Some moms love shoes and purses. For others it's all about the bling.
I confess, I have a thing for toys.
It is a volley on my senses strolling the aisles of a toy store. I am especially nostalgic this time of year when I think back on the toys from my childhood.
When I was a child, Christmas signaled the arrival of toys. It was the time to be rewarded for good behavior. Our moms did not give in to temper tantrums and fling a toy into the cart to appease us — toys were special, you had to wait for the holidays to enjoy their magic.
The Sears catalogue, the Bradlees flyer, the commercials on Saturday morning television, all showcased the year’s most sought-after toy. We made lists of what we REALLY wanted. We bartered with siblings to include one item on their list when there wasn’t room on our own.
I was a Barbie girl: Suntan Barbie, Skipper, Ken. A shoebox full of clothes to dress them for their next adventure.
Santa brought the orange camper and the fold-out airplane.
To my collection of always smiling dolls, I added Julia — remember the nurse from the TV drama? — the “hippie” Sunshine Family and those cool Dawn dolls.
My sister and I would play for hours with our dolls. The couch was the mountains, a bathroom towel served as a ship to take them on adventures we hoped to have one day.
We channeled our dreams and used our imaginations playing with those plastic friends.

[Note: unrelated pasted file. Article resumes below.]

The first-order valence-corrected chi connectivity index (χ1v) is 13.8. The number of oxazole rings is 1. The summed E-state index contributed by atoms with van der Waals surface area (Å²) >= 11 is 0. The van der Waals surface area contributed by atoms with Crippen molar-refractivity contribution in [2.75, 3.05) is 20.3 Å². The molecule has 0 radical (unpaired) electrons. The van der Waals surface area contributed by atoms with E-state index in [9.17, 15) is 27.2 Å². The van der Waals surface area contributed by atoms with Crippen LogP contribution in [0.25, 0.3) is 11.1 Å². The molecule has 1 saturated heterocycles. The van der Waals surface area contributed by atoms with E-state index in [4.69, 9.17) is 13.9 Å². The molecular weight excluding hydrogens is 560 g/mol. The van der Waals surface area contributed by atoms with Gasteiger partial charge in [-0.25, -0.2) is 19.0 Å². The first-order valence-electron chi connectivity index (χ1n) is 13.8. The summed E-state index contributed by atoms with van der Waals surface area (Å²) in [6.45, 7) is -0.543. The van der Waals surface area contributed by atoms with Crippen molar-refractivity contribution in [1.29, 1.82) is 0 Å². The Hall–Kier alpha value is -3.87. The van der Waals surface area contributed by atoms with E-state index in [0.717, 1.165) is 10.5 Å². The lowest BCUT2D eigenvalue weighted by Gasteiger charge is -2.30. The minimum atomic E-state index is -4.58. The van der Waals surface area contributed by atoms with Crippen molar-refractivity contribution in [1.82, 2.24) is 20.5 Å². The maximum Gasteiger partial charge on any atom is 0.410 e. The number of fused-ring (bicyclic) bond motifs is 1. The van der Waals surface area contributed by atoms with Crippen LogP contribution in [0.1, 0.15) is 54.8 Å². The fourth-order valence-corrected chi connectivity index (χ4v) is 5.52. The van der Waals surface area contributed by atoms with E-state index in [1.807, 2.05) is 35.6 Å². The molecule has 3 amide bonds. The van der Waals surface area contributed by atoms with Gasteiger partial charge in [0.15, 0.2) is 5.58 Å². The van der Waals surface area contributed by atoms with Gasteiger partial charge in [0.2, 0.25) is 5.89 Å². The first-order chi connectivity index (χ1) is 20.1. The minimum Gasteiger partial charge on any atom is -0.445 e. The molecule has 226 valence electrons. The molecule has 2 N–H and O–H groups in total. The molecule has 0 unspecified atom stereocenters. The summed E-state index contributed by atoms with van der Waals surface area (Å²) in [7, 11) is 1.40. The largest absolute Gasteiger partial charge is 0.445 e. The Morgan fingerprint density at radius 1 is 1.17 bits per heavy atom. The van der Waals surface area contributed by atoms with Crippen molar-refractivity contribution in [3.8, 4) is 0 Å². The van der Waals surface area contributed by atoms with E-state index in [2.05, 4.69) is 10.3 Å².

Like opening a time capsule, the toys of holidays past serve as benchmarks of childhood: Silly Putty, Raggedy Ann, Play-Do, Hot Wheels, G.I. Joe, Crissy doll.
I'm having flashbacks.
For my children Teacher Barbie, yellow telephone, Power Rangers, Playmobil, wrestling guys, American Girl dolls, Schleich animals and Breyer horses flash by in the slideshow of their youth.
Childhood toys seem to be abandoned too soon by our children in favor of video games, iPods, laptops and other big ticket items. This holiday season I hear some third graders are asking for cell phones.
Grown-up electronics keep replacing the simple toys meant for childhood play. Granted, times have changed and our children “play” differently, but will they remember the playthings of childhood when it’s their turn to be nostalgic?
Maybe what’s old can be new again?
Why not add a Slinky to their cachet and see what happens. You even get to share a story about how you played with it in the “olden days.”
It’s up to us parents to help make memories for our children.
This holiday season I plan on cuddling up in my Sock Monkey pajamas as I dream of Little Kiddles dancing in my head.
Maybe if I'm a good girl Santa will bring me a Barbie.